Sourdough Carl Cochrane dies at beloved Birch Creek cabin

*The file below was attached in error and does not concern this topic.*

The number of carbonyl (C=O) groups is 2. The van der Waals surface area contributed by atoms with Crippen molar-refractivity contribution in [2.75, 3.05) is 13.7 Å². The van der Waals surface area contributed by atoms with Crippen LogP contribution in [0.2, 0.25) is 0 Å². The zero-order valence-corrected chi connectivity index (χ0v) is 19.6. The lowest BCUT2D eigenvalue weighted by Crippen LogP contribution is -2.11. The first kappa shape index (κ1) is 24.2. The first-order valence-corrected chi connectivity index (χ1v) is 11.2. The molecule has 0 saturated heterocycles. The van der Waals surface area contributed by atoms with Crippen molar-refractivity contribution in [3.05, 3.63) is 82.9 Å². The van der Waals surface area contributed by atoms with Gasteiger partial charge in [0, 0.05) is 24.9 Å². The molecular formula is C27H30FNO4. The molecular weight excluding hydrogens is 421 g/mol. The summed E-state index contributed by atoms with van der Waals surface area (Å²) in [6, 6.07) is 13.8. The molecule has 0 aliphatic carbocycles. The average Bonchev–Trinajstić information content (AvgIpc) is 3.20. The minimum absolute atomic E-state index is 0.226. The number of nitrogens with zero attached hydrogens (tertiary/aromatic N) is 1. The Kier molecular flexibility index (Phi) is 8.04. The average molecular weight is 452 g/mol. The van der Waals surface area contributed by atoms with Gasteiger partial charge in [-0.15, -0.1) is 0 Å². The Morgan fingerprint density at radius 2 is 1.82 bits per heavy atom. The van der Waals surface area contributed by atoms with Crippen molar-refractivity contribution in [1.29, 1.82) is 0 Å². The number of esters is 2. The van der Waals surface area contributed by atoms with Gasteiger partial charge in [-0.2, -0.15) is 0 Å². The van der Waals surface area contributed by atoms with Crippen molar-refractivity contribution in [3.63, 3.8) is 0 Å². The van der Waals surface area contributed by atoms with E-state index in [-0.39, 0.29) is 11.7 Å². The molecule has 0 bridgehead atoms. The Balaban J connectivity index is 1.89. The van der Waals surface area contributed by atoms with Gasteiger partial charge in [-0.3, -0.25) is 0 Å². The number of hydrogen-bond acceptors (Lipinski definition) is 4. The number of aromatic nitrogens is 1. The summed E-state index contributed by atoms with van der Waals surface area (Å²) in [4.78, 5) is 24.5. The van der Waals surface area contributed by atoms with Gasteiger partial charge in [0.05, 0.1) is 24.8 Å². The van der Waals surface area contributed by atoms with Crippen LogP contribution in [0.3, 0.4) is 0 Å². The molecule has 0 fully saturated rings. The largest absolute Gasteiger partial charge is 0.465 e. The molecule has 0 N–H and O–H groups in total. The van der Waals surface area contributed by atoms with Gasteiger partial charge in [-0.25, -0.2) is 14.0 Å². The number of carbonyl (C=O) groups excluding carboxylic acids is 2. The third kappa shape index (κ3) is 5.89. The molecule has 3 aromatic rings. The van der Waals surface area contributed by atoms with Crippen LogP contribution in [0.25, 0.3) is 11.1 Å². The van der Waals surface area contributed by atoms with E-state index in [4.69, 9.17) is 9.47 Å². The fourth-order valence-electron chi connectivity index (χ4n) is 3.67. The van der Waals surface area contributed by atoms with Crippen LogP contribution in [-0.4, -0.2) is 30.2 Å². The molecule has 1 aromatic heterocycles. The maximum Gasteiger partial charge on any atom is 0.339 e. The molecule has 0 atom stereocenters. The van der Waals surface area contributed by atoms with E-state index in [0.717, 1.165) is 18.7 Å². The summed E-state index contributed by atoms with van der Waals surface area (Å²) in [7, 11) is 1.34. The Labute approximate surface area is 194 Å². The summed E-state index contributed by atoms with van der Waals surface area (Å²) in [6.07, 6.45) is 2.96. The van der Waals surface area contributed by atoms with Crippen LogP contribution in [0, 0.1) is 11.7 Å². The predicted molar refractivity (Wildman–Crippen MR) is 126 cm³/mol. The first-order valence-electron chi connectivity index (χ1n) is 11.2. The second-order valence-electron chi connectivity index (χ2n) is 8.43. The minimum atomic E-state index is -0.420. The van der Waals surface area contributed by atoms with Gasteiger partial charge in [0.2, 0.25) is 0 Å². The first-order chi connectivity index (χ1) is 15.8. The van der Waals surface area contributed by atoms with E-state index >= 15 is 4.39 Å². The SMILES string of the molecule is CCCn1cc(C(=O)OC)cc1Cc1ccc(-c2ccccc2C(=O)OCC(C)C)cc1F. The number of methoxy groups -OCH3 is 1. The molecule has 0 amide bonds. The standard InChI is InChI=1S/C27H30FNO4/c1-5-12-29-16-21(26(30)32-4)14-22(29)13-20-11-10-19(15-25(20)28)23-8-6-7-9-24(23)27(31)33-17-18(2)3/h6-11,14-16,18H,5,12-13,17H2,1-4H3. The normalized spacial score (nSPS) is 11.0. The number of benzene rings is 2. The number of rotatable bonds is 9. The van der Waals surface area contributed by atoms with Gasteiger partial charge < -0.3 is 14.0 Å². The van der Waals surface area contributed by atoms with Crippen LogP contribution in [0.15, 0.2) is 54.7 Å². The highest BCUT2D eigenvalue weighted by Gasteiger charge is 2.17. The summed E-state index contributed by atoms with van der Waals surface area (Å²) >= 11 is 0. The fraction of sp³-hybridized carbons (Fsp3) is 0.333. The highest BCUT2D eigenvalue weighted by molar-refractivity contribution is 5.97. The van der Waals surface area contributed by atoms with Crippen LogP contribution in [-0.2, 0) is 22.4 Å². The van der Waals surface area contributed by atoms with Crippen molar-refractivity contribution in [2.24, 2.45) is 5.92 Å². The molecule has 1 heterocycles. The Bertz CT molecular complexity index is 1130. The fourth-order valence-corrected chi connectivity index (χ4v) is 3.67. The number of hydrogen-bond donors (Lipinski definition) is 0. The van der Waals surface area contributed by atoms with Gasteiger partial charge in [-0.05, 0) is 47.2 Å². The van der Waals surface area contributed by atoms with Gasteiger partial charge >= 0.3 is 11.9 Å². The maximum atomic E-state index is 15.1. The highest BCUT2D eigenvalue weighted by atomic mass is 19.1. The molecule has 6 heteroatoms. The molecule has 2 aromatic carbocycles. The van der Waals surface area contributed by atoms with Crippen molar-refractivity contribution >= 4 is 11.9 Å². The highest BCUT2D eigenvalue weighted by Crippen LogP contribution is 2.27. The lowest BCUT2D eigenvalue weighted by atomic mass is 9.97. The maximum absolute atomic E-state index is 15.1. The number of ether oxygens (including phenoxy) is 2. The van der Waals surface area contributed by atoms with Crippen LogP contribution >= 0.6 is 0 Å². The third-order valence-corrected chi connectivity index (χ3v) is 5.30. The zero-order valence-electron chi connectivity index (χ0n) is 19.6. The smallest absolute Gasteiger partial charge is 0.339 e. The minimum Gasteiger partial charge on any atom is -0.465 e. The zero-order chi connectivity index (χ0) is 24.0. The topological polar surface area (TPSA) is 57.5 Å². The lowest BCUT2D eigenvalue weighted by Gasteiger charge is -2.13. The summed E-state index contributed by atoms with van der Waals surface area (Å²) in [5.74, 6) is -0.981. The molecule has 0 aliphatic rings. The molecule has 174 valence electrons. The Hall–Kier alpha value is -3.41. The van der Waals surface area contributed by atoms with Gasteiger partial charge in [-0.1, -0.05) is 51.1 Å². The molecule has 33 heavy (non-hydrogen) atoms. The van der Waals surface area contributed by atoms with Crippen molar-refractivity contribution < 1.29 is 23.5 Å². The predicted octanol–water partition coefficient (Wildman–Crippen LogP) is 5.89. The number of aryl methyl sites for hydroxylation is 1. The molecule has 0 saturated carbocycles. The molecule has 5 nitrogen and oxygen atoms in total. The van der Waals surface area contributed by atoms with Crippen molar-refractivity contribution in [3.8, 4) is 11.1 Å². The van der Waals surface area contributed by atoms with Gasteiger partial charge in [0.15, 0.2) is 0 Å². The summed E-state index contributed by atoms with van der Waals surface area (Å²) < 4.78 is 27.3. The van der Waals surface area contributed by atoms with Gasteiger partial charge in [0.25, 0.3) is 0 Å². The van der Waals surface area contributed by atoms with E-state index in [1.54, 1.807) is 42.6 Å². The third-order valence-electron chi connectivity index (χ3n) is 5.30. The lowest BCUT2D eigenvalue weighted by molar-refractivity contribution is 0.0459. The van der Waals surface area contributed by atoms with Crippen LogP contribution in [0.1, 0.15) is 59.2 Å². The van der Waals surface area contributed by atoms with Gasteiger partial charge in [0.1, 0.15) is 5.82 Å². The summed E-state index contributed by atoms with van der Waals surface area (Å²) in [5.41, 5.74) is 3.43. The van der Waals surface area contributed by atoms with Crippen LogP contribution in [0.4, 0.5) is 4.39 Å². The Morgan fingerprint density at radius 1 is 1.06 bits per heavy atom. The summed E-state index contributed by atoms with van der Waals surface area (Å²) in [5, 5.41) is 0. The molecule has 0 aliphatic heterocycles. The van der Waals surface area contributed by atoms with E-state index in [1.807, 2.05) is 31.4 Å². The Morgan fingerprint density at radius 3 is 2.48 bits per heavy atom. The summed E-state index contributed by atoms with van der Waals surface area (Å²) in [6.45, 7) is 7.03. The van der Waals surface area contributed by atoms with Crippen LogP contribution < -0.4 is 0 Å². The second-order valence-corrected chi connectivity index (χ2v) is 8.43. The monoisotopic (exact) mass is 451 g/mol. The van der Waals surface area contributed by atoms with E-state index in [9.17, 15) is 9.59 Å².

FAIRBANKS — His cabin just outside of Circle was like a beacon for Yukon Quest mushers, but it was probably Carl Cochrane’s personality that warmed his visitors more than the fire or coffee inside. Cochrane died June 6 at age 77 after battling an illness for several months. Friends say he refused to leave his cabin for medical treatment, scared he wouldn’t be able to return. He died where he wanted to — about 14 miles outside the small community of Circle, on Birch Creek.As a boy in Hawaii, he witnessed the attack on Pearl Harbor from his home. His father, a member of the U.S. Navy, was stationed there. When his father left to attend to his ship, Cochrane didn’t see him for another two years until he returned from service in World War II.His family moved to Florida, where he discovered a love for the outdoors, he told the News-Miner in 2010. He also spent time in Korea as a U.S. Marine and in San Diego working in the shipyards.In 1969, he drove up the Alaska Highway, finally stopping in Circle. He lived with Albert Carroll Sr. and Alice Carroll when he arrived but quickly began building a cabin on Birch Creek.Just two years later, Doyon Ltd. was going to reclaim his land through the Alaska Native Claims Settlement Act. The village corporation stood up for him, according to Russ Sterry, Cochrane’s good friend. Cochrane was allowed to keep the land where his cabin sat.He had lived there ever since.“Well, he’s going to stay there longer because that’s where I’m going to put his ashes,” Sterry said Wednesday.Fond memoriesEarla Hutchison, owner of Circle’s grocery store Hutchison Commercial, remembers Cochrane arriving more than 40 years ago. Her family has been in the area for about the same amount of time. She said he liked living outside of town on his own.“He was kind of a loner and a fantastic artist,” she said. But he always enjoyed the mushers’ company at his cabin come Yukon Quest time.“That was a regular stop, and he looked forward to that every year … and the mushers did, too,” she said. He would offer them a cup of coffee and a place to stay. “They’ll miss that,” Hutchison said.By some accounts, Hugh Neff was Cochrane’s favorite Yukon Quest musher. Neff learned of his friend’s passing Wednesday.“I just hope the Quest honors him,” he said. “When the Quest (mushers) went through, he’d be up at any hour of the day” helping them get settled in for the night or handing off some hot water. “It gets pretty cold down in that river where he lives,” Neff said. He met Cochrane during his first Yukon Quest in 2000.“What we all loved about him the most was just that he was an Alaskan who was an Alaskan, you know,” he said. “He was just an amazing guy.”Sterry became Cochrane’s closest friend through experiencing the “crusty old Alaskan” hospitality, as well.“He’s on my trapline — I trap Birch Creek,” Sterry said. “I would stop and visit him every other day or so (in the winter and) at least once or twice a week in the summertime.”“You end up getting your ear talked off and it was the worst cup of coffee I ever tasted,” Sterry recalled.He said the coffee was always cold and Cochrane never fully heated his cabin. “You slept with your boots on,” he said.Nonetheless, Sterry, 64, returned again and again, delivering groceries. Recently, Sterry said it looked like Cochrane’s health was returning, but it was not so. Sterry discovered him in his cabin, looking like he had just gone to sleep.In his later years, Cochrane had given up dog mushing and trapping, opting for the life of an artist, creating carvings and paintings. He lived most recently with his dog Skookum, “A Heinz 57 variety,” Sterry said. Sterry said Cochrane was a godfather to many children and a great carpenter, building the Carrolls’ two-story house. Cochrane loved passing on outdoor living knowledge to children, teaching Sterry’s own teenage boy how to make a bow and arrow.Appeals from family members out of state for him to come visit or receive medical help were rebuffed time after time.“He said he never once had a bad day when he lived in Alaska,” Sterry said. “He was never bored. He never got tired of it.”From the QuestMarti Steury, executive director of the Quest, echoed the appreciation of Cochrane’s hospitality. She said she would be putting something up on the Yukon Quest Facebook page or the website, where people can come to share their stories about Cochrane.“He is one of the beautiful examples of what the Yukon Quest is all about — it’s community, it’s family,” she said. “The Quest was created to continue the camaraderie and the spirit of the people that live in the North.“Everybody that came in contact with him was touched by his personality. He is who we are.”Contact staff writer Reba Lean at 459-7523.Read more: Fairbanks Daily News-Miner – Sourdough Carl Cochrane dies at beloved Birch Creek cabin

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